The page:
Sunday, April 13, 2008

#51: Use Readability Statistics to Improve Your Grant Application

I find it hard to believe that I've offered fifty grant writing tips and I haven't included readability statistics yet. If you use WORD you'll find this an invaluable feature.

These are the statistics for a draft of a grant I was working on last week. I check on the statistics periodically, and always before I start serious editing.

Here's what these statistics tell me to look for when I'm editing:

Sentences per Paragraph 2.9 -- that's low. Low is good. It means lots of white space; separation of ideas. But, it's probably skewed by my frequent use of bullets.

Words per Sentence 17.6. TOO LONG! Well, now I know that as I edit I should look for sentences that include more than one thought.

Passive Sentences: 6% -- Good girl, Ruth! I've work hard to build the habit of writing in the active tense. I've written about that elsewhere.

Flesch Reading Ease Score: Rates text on a 100-point scale; the higher the score, the easier it is to understand the document. For most standard documents, the 'experts' aim for a score of approximately 60 to 70. Hmmm, mines only 36.1.

The formula for the Flesch Reading Ease score evaluates average sentence length (the number of words divided by the number of sentences) and average number of syllables per word (the number of syllables divided by the number of words). So, if I can reduce my sentence length by eliminating unnecessary wordiness and limiting sentences to one thought, I can probably get this score up.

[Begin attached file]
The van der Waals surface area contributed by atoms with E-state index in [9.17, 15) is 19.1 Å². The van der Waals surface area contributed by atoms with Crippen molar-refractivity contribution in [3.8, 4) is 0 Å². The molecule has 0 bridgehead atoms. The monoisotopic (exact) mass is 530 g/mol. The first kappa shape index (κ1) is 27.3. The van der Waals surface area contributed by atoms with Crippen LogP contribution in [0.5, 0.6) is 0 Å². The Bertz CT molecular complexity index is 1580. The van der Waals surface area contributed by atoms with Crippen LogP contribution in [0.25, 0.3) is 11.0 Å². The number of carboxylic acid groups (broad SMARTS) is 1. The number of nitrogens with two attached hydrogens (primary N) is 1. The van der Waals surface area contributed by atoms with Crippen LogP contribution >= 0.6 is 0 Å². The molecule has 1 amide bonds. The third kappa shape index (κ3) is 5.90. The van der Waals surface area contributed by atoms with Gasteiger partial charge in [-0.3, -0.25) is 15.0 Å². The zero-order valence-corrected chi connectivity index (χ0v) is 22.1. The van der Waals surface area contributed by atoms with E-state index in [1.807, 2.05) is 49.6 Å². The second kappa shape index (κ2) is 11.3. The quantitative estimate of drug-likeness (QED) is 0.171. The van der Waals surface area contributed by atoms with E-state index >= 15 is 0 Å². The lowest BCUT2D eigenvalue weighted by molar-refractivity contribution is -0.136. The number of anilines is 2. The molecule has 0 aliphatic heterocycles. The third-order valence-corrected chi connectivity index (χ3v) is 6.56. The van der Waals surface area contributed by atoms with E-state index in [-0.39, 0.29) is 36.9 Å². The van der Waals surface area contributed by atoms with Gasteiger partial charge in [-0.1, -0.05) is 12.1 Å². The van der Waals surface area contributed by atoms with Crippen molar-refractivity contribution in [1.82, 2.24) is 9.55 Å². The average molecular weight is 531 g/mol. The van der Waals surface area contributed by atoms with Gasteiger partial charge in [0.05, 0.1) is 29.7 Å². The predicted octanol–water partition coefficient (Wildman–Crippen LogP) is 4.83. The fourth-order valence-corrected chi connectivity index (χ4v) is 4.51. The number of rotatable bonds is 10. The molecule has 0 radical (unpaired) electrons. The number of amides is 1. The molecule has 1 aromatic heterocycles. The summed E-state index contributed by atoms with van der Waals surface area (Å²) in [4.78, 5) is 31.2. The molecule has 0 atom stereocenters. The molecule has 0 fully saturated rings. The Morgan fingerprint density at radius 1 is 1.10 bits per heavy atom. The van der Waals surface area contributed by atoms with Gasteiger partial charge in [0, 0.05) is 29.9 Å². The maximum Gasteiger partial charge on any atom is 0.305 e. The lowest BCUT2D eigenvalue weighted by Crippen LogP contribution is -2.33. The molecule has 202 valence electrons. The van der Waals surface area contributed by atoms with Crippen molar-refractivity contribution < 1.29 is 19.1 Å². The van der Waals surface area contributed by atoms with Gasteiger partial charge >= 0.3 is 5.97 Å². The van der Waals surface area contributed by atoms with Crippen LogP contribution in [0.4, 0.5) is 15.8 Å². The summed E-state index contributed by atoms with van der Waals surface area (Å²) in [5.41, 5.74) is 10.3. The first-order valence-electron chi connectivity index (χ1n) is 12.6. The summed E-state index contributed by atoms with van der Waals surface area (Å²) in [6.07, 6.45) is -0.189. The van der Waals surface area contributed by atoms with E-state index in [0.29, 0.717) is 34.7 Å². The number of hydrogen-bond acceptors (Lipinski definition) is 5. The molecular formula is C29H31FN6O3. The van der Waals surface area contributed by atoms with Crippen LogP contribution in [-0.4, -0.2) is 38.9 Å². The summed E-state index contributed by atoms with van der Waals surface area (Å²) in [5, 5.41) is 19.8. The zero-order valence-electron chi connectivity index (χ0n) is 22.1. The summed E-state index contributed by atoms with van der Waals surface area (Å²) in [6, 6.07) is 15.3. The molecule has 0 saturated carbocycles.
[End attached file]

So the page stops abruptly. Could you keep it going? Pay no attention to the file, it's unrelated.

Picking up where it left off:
Flesch - Kincaid Grade Level
-- Rates text on a U.S. school grade level. For example, a score of 8.0 means that an eighth grader can understand the document. For most documents, aim for a score of approximately 7.0 to 8.0. 12.6, my score, not good. Eighth grade can be tough a tough target for some grant applications, but I'll do what I can. This grant dealt with the court system and had significant court-related language.

How to Turn Readability Statistics on: Tools>>Options>> Spelling & Grammar>> then check 'Show readability statistics.' Once you've turned this option on, Readability Statistics display every time the spell-checker completes its review of your document.

(Note: In this same screen, you can also click settings to adjust the grammar checker to reflect your preferences regarding style and punctuation issues. OOPS! Does that count as resource #52?)

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1 comment:

Jason Shechtman said...

I had NO idea that function existed for Word! I've had a chance to play with it a little and I love it! Thanks for the tip!